• The Pendulum

Koalas Not Coal—Bushfire season leaves Australians fired up about climate change

Nate Matzko


Ever since this past October, Australia’s bushlands continue to resemble scenes from the Book of Exodus. However, instead of raining locusts and pitch-black darkness, Australians have dealt with an onslaught of devastating fires, flash floods, hail, and dust storms. To date, at least 33 people, around 2,000 homes, and over one billion animals have been swept away by the fires. Nearly 30,000 square miles of land are now gone as the whole continent is left wondering when the unrelenting plagues will finally cease. As the apocalypse in Australia rages on, the continent turns towards its administrators and office-holders to figure out not only how Australia will recover from the wreckage of the bushfire season but also how it will effect longer lasting change through climate policy.


While the bush of Australia is no stranger to heat—fire season has been the bane of its existence for millions of years—this year’s bushfire conditions have been especially brutal. Currently experiencing one of its worst droughts in decades, Australia faced its driest spring on record, accompanied by a heatwave that sent temperatures up to as high as 120°F. According to experts, climate change exacerbates fire season’s effects on the bush. Due to extreme weather conditions, the onset of bushfires came earlier than normally anticipated and persisted with a greater ferocity. Due to the links between the bushfires and climate change, scores of Australians and outside observers took to their pens and papers to draft letters and appeals to the Australian leadership in order to emphasize the need for climate control policies. Recently, a group of over 200 scientists drafted an appeal to parliamentarians calling them to work towards diplomatic solutions to scale back Australia’s total greenhouse gas emissions and successfully coordinate climate action. Unfortunately, scientists’ claims that climate change would eventually aggravate the bush’s fire risk went ignored for decades.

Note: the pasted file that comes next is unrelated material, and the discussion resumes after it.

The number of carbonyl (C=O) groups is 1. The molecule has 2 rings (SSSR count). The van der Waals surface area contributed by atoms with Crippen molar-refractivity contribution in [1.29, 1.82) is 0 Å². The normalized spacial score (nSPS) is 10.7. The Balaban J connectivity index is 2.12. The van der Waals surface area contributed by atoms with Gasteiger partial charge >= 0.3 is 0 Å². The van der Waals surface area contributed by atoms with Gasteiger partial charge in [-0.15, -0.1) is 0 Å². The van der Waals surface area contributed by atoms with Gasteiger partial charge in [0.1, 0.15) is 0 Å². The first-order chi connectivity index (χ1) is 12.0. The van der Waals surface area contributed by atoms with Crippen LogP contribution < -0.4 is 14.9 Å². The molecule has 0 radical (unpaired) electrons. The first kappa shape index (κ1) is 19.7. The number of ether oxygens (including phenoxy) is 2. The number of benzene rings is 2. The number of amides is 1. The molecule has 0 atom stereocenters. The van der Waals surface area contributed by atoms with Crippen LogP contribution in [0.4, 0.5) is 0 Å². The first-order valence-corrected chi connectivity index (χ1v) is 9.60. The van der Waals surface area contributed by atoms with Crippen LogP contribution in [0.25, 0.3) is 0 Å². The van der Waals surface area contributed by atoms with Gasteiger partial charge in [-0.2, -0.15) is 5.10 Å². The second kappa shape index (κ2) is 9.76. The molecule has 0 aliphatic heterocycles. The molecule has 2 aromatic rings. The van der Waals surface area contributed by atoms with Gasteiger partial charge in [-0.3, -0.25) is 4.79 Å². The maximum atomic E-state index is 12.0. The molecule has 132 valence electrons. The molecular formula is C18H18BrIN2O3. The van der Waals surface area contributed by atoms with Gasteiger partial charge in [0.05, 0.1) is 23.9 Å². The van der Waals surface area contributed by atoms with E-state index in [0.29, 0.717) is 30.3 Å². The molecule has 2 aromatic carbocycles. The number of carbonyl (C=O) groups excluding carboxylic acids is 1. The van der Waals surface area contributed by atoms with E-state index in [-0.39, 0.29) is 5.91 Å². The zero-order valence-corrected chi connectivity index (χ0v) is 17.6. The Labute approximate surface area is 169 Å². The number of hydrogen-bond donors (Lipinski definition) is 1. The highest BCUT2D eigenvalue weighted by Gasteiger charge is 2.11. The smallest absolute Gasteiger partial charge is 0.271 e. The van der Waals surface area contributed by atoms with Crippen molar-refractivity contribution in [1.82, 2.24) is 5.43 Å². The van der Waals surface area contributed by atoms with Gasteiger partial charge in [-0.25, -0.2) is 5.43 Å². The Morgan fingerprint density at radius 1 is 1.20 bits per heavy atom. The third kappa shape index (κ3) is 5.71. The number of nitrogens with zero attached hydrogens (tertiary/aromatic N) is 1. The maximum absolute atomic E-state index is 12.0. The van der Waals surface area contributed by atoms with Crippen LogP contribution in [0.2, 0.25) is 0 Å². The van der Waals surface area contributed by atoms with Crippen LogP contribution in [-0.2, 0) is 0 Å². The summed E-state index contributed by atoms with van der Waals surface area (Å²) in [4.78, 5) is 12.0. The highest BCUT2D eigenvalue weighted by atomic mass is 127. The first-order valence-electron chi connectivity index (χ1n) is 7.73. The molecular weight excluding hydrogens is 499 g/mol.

Only time will tell whether or not the Australian government will heed the warnings on climate change. For now, the main priority for many citizens is how to quell the raging fires and begin the recovery process. While bushfires continue to persist in various regions of the continent, some areas are now already beginning life post-fire season. For example, recent images from Shark Bay Iluka in New South Wales demonstrate that myriads of plants and shrubs are returning to some state of normalcy amidst the new calm. However, as farmers and wildlife recovery workers alike work to regroup in areas still devastated by incessant bushfires, Prime Minister Scott Morrison announced that 2 billion Australian dollars will be allocated towards efforts to offset the costs and damages incurred during the fire season. So far, the government has elected to spend the large sum on primary producers, mental health initiatives, charities, financial counseling, emergency funding, and other proposed solutions. While these financial initiatives are critical for Australia to bounce back from the immediate effects of the fires, thousands of Australians yearn for more than just monetary Band-Aids to stick on the climate’s life-threatening shotgun wound. As various protests have been conducted across the continent by scores of citizens fed up by the government’s hesitance to enact climate control policy, PM Scott Morrison is sure to feel the heat from an outraged populace.

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